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Title: Re-imagining the Virgin Mary in Reformation England
Author: Bates, Stephen
Awarding Body: University of Warwick
Current Institution: University of Warwick
Date of Award: 2013
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This thesis is an interdisciplinary examination of the place of the Virgin Mary in the English reformations of the sixteenth century. Situated at the crossroads of cultural and social history, it engages with the post-revisionist debate within Reformation studies. It seeks to move post-revisionism forward by suggesting that the versatility and vitality of late medieval Mariology enabled reformers, Catholic and Protestant, to select and reject from a basket of possibilities. Consequently it contends that the fissures that had opened up by the time of the Elizabethan settlement had essentially developed along pre-existing fault lines. The first chapter explores the place of the Virgin in the late medieval context. It examines her theological significance, the way ordinary people related to her and, consequently, how they represented her in English parishes. It argues that the Virgin occupied a position which supported both affective and effective piety. The second chapter considers specific ways in which existing Mariological tropes were unsettled by the critiques of Catholic evangelicals, Renaissance humanists and Lollards. It demonstrates that the Virgin was a fluid symbol and suggests some possible trajectories that may have been followed had it not been for the rupture of the Reformation. It contends that the key focus of those advocating reform was the spiritual integrity of devotees. The third chapter investigates developing evangelical Mariology and the subsequent attempts at magisterial reform under Henry VIII and Edward VI. It explores the impact of iconoclasm on parish piety and the transformation of the Virgin into an ordinary woman. It argues for important continuities in the Protestant re-imagination of the Virgin. The final chapter looks at the policies of Mary Tudor and considers how the Virgin was re-imagined in a restored Catholic context. It contributes to the debate on the nature of Mary’s religious programme and assesses the appropriation of Mariological tropes to endorse England’s first Queen regnant. It contends that the reign’s legacy enabled the Elizabethan settlement to reject aspects of the Virgin as foreign, reshaping English identity.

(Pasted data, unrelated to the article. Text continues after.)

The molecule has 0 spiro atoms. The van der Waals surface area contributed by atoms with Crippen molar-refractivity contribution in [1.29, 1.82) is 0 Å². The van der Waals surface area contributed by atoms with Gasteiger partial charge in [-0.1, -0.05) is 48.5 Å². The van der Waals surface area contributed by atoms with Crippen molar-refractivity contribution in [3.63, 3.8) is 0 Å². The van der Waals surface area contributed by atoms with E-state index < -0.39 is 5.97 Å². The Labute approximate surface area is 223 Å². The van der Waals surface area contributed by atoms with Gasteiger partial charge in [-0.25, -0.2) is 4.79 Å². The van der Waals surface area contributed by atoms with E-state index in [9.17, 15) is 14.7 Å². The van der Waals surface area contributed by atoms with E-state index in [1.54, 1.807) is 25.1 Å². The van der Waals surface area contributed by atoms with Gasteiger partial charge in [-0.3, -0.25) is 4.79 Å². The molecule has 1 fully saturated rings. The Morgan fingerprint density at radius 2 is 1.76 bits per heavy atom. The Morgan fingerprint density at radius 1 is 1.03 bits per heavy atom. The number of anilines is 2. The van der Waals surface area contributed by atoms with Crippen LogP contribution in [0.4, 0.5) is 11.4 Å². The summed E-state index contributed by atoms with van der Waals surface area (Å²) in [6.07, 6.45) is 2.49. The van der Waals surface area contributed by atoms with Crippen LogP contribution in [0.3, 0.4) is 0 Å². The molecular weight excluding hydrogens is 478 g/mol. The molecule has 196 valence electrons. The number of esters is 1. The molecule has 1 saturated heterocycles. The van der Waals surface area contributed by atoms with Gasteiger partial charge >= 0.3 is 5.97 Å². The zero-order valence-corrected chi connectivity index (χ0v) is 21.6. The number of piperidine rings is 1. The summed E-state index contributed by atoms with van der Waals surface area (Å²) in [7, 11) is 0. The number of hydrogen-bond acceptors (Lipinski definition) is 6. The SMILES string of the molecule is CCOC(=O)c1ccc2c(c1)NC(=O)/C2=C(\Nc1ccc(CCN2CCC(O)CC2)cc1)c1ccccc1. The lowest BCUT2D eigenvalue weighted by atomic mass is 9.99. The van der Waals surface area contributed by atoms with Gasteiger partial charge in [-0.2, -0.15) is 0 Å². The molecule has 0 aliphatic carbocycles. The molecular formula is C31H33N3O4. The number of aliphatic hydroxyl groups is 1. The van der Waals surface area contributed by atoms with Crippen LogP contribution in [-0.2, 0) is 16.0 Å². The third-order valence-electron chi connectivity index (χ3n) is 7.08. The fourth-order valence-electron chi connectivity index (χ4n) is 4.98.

Supervisor: Not available Sponsor: University of Warwick ; Newberry Library
Qualification Name: Thesis (Ph.D.) Qualification Level: Doctoral
EThOS ID:  DOI: Not available
Keywords: DA Great Britain